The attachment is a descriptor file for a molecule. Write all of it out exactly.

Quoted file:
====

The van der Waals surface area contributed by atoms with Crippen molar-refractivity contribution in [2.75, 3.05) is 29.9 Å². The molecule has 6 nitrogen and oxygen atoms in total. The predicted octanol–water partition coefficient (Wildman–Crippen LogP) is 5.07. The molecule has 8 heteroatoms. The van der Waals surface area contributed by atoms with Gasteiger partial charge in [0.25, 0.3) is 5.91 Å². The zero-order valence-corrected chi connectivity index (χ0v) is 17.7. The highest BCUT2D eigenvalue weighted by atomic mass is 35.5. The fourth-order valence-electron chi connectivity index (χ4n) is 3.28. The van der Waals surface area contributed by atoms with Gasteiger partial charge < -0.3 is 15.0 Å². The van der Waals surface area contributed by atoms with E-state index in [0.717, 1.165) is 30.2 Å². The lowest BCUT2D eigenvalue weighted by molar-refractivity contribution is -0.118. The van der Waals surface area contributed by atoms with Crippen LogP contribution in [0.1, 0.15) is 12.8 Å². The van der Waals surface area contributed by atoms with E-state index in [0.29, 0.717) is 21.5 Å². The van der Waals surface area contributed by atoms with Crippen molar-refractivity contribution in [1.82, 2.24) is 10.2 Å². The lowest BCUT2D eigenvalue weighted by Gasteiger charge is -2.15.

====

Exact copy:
The van der Waals surface area contributed by atoms with Crippen molar-refractivity contribution in [2.75, 3.05) is 29.9 Å². The molecule has 6 nitrogen and oxygen atoms in total. The predicted octanol–water partition coefficient (Wildman–Crippen LogP) is 5.07. The molecule has 8 heteroatoms. The van der Waals surface area contributed by atoms with Gasteiger partial charge in [0.25, 0.3) is 5.91 Å². The zero-order valence-corrected chi connectivity index (χ0v) is 17.7. The highest BCUT2D eigenvalue weighted by atomic mass is 35.5. The fourth-order valence-electron chi connectivity index (χ4n) is 3.28. The van der Waals surface area contributed by atoms with Gasteiger partial charge < -0.3 is 15.0 Å². The van der Waals surface area contributed by atoms with E-state index in [0.717, 1.165) is 30.2 Å². The lowest BCUT2D eigenvalue weighted by molar-refractivity contribution is -0.118. The van der Waals surface area contributed by atoms with Crippen LogP contribution in [0.1, 0.15) is 12.8 Å². The van der Waals surface area contributed by atoms with E-state index in [0.29, 0.717) is 21.5 Å². The van der Waals surface area contributed by atoms with Crippen molar-refractivity contribution in [1.82, 2.24) is 10.2 Å². The lowest BCUT2D eigenvalue weighted by Gasteiger charge is -2.15.